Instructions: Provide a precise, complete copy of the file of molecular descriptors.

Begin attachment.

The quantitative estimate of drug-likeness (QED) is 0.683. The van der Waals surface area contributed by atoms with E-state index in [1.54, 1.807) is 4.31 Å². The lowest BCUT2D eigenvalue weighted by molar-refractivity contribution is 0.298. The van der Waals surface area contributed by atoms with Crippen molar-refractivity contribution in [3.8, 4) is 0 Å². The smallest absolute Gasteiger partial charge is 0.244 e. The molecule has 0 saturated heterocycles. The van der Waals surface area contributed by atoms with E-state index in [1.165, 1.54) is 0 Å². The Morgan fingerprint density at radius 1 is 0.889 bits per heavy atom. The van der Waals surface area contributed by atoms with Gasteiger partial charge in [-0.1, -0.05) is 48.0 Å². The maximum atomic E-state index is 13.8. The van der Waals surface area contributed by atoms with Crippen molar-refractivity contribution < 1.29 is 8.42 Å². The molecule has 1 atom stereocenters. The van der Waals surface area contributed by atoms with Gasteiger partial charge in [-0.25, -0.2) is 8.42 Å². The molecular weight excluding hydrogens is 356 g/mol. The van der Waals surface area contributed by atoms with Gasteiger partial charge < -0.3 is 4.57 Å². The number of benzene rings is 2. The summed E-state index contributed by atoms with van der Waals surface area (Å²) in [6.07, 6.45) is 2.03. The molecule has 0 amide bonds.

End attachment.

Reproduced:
The quantitative estimate of drug-likeness (QED) is 0.683. The van der Waals surface area contributed by atoms with E-state index in [1.54, 1.807) is 4.31 Å². The lowest BCUT2D eigenvalue weighted by molar-refractivity contribution is 0.298. The van der Waals surface area contributed by atoms with Crippen molar-refractivity contribution in [3.8, 4) is 0 Å². The smallest absolute Gasteiger partial charge is 0.244 e. The molecule has 0 saturated heterocycles. The van der Waals surface area contributed by atoms with E-state index in [1.165, 1.54) is 0 Å². The Morgan fingerprint density at radius 1 is 0.889 bits per heavy atom. The van der Waals surface area contributed by atoms with Gasteiger partial charge in [-0.1, -0.05) is 48.0 Å². The maximum atomic E-state index is 13.8. The van der Waals surface area contributed by atoms with Crippen molar-refractivity contribution < 1.29 is 8.42 Å². The molecule has 1 atom stereocenters. The van der Waals surface area contributed by atoms with Gasteiger partial charge in [-0.25, -0.2) is 8.42 Å². The molecular weight excluding hydrogens is 356 g/mol. The van der Waals surface area contributed by atoms with Gasteiger partial charge < -0.3 is 4.57 Å². The number of benzene rings is 2. The summed E-state index contributed by atoms with van der Waals surface area (Å²) in [6.07, 6.45) is 2.03. The molecule has 0 amide bonds.